katharine-of-all-trades

Creativity is a lot of work. It isn’t enough to be talented at a thing. One must know about other things in the world, to possess an awareness of other fields and industries or a willingness to research and learn. And then one must be able to apply a creative filter to that knowledge and produce something worthy of public consumption. And, if one is creating of one’s own volition and not for a client, one must also be able to successfully promote and sell that something.

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Versatility in creative trades is necessary. In our glorious modern world, writers must also be photographers, graphic designers must also possess web development and coding skills, actors must also sing and dance and do heavy lifting. Some creatives can switch gears elegantly and brilliantly. When I switch gears there’s grinding and scraping sounds and a bunch of unhappy people backed up behind me. The combination of creative skills can dilute the power and strength of a project or creative person, especially if those skills haven’t been mastered individually. I spread myself too thin, attempting too many feats. I haven’t mastered anything. I don’t have the patience for practicing ’til perfection. Instead, I flit around to other things with hope that I find something at which I am naturally brilliant. The trouble is that I’m interested in a variety of arts and crafts and I often fall prey to the notion of “Hell, I could do that.” Alas, hell, I could not do that. Or that. Or that, either, though I will convince myself I was kind of okay at that. I am not naturally brilliant at anything so far.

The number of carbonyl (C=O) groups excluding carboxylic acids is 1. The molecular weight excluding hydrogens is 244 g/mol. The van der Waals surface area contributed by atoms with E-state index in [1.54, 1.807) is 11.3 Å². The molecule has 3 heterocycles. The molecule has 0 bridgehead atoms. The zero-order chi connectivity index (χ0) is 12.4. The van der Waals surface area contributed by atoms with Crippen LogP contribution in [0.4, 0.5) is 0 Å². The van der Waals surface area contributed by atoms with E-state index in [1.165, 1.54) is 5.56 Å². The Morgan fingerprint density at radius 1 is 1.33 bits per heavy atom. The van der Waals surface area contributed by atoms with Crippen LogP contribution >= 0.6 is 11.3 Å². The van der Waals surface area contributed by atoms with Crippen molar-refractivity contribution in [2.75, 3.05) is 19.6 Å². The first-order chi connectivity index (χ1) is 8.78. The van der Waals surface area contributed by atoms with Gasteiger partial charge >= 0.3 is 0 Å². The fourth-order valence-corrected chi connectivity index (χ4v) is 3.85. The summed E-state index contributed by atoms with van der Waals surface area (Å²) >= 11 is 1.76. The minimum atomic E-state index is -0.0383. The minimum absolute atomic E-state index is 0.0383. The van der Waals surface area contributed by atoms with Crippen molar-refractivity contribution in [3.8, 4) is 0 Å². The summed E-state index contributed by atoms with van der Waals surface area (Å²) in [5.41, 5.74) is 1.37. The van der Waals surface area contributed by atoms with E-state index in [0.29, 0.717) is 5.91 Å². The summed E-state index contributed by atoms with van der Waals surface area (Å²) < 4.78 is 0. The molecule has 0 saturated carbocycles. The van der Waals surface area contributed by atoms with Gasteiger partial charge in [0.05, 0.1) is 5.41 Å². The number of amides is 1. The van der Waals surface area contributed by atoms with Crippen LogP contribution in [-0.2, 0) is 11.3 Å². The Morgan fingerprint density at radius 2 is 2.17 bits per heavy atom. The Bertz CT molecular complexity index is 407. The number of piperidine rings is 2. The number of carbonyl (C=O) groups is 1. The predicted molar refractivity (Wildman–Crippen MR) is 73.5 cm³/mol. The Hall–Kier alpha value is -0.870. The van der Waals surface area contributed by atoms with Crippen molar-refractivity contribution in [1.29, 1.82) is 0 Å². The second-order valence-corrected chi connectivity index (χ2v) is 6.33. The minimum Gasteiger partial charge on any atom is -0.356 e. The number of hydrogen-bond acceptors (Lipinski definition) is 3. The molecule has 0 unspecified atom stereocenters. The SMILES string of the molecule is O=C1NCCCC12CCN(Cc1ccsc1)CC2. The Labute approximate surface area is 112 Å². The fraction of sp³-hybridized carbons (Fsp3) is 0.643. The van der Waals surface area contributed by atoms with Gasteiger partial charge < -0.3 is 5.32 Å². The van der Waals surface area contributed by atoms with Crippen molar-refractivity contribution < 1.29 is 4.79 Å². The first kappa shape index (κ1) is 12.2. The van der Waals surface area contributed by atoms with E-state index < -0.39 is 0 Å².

It seems impossible to commit to just one thing because of all the other things that are necessary in order to promote the first thing. You’ve written a book? Congratulations! Now make a website, start (and maintain) a blog, host a podcast, make a viral video, tweet, contact everyone in the media, host a party, develop all the skills that you would’ve originally developed had you not been an introverted misfit who turned to writing in the first place because it was the perfect creative outlet and all those other things are terrifying. To create a book, I write, I illustrate, I design, I package. To promote a book, I make videos, write press releases, build websites, create supplemental freebies. I exhaust every part of the Katharine. No skill left unused. Is it the work of genius? Do I have control issues? Or am I simply an impatient woman? The age of digital presence and hyper self-promotion feeds my creative impulses.

I’m a creative hyphenate. I’m a dabbler. I am a vessel. I am a tool. I wear a lot of hats.

But maybe I shouldn’t.

Right now I sit in a pile of my own mediocrity. Things made out of perceived necessity. Skills developed half-assedly and cobbled together from poorly written online tutorials. Great ideas destroyed by poor execution. I know just enough to be dangerous but not enough to be successful.

Eventually one has to settle down, pick a thing and obsess about it for a while. One has to stop tracking trends and following fads and simply work on one’s own style. One has to stop referring to herself as “one” because she inevitably says “Why are we so concerned with what Juan does?” That was funny once, self. (Ed: It never stops being funny, self.)

Can I commit to one creative outlet? Do I need a special adapter? Do you think I’d be brilliant at ventriloquism?

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